Captain Cook the Intergalactic Explorer is a brilliantly conceived character in that he represents a kind of pseudo-Doctor. He is a restless explorer with a boundless curiosity. He travels with a punky young woman who has a dangerous side. He is also a figure with somewhat colonial leanings, reflecting the Doctor's Edwardian tendencies. The Seventh Doctor would eventually take to wearing a safari suit himself in the New Adventure novels. With his obsession with past adventures, the Captain is Doctor Who gone wrong, sadly like too much of 80s Doctor Who (though the Whizzkids of fandom probably have an inflated view of much of 70s Doctor Who). T.K. McKenna brings him to life marvelously, though this unfortunately makes it a disappointment that he dies. It would have been nice to have seen a return from him. My favorite moment in the story has to be the look on the Captain's face when the Doctor calls him a 'crushing bore.' He looks so surprised and so furious.
Captain Cook's companion, Mags, is equally fascinating. She clearly disagrees with the Capatain's methods, but she sticks around with him and takes his orders. It's never altogether clear what Mags thinks of him. I can't help thinking that they are probably sleeping together. If the Captain represents slavish obsession with continuity, then Mags represents Doctor Who's capacity to terrify. The show has always aimed to scare and thus her character survives. It is noticeable that Mags is dressed like a Goth. As the Seventh Doctor era shifted into the New Adventure era, Doctor Who would develop close ties with the Goth subculture.
There have always been elements of Doctor Who that lie more in the realm of fantasy than science fiction- the Land of Fiction, the Celestial Toymaker and the Mara. Yet it is in the Seventh Doctor era, that the show makes a conscious shift to include overtly supernatural elements. Greatest Show is very much a story that is more fantasy than science fiction. The only real technological element here are the robots. We get no explanation as to how the kites work or how the ringmaster and Morganna disappear. Likewise the Gods of Rrrragnorrrak seem to be real gods. There is no suggestion that they are just aliens like Sutekh (even if they look a bit like him). According to All-Consuming Fire and Millennial Rites, they are Old Ones, powerful beings from a primordial pre-universe.
Sylvester McCoy gives a really great performance in this story. It is here that we really see the 'Dark Doctor' coming to life more than ever before. He appears to manipulate Ace into going to the circus, he seems to have an unstated agenda and he clearly knows a lot more about what is going on than he is letting on. We get a definite sense that what we are seeing is only a part of some larger cosmic game that the Doctor is playing. The Doctor's statement that he has been battling the Gods of Ragnorak throughout time and space is interesting. It is very similar to the way that we meet Fenric in the next season, a villain who turns out to be the Doctor's worst enemy, even though we had never heard of him before. This certainly throws a lot of mystery about the Doctor's activity. However, it could be that the Doctor is referring to Great Old Ones in general, and so would include encounters with the Great Intelligence (Yog-Sothoth) and the Animus (Lloigor). Though it was actually a mistake, this serial gives us the most inconic image of the Seventh Doctor ever, when he calmly walks away from the exploding circus. This image does so much better at demonstrating the presence and power of the Doctor than any rant by Matt Smith about how impressive he is and how scared the monsters ought to be of him.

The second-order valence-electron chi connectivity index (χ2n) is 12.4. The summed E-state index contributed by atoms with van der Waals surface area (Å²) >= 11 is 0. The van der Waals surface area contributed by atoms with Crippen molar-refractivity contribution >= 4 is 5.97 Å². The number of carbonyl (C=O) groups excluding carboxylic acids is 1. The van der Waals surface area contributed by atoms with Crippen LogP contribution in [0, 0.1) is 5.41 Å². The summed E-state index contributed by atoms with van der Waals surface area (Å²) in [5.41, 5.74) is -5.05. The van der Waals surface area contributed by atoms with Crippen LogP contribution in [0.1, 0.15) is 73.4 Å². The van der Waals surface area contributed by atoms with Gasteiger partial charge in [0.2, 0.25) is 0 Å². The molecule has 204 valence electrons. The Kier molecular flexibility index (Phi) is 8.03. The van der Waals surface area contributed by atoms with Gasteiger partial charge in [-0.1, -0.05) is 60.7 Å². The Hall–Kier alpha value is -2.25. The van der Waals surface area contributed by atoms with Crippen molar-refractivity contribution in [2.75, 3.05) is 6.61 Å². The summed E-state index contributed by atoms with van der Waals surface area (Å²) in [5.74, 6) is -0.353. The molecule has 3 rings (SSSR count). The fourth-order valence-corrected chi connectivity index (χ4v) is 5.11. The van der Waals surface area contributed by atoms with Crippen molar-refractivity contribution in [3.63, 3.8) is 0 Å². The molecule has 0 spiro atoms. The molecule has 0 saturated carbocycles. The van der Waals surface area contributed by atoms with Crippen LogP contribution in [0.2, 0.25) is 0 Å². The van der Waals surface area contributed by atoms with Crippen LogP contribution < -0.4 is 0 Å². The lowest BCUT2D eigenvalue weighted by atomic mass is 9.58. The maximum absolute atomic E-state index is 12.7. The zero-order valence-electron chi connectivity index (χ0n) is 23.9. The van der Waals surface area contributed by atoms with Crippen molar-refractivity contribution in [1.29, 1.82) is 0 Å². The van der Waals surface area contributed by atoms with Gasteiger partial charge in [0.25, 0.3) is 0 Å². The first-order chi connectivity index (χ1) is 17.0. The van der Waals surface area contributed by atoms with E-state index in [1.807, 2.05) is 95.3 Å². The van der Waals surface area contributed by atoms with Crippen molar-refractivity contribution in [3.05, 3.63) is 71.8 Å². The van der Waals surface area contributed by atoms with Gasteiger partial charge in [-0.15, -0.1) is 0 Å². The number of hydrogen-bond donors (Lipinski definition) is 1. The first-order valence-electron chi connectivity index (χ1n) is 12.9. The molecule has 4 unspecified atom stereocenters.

We are treated to a lovely score by Mark Ayres. I found the rapping a bit annoying at first, but it grew on me. It sort of adds to the surreal atmosphere of the circus. A mention must go to the Chief Clown, played by Ian Reddington. Every moment that he appears onscreen is a pleasure, with his expressive hand gestures and his two distinct modes of speaking. I love the nervous tremor in his voice, when he is speaking without the clown persona.
The Greatest Show in the Galaxy is a fantastic example of how Doctor Who can triumph over a troubled production. It is not perfect and is not the greatest Seventh Doctor story, yet it has a brilliance that seems to defy categories and draws the viewer into an unearthly and surreal world of its own.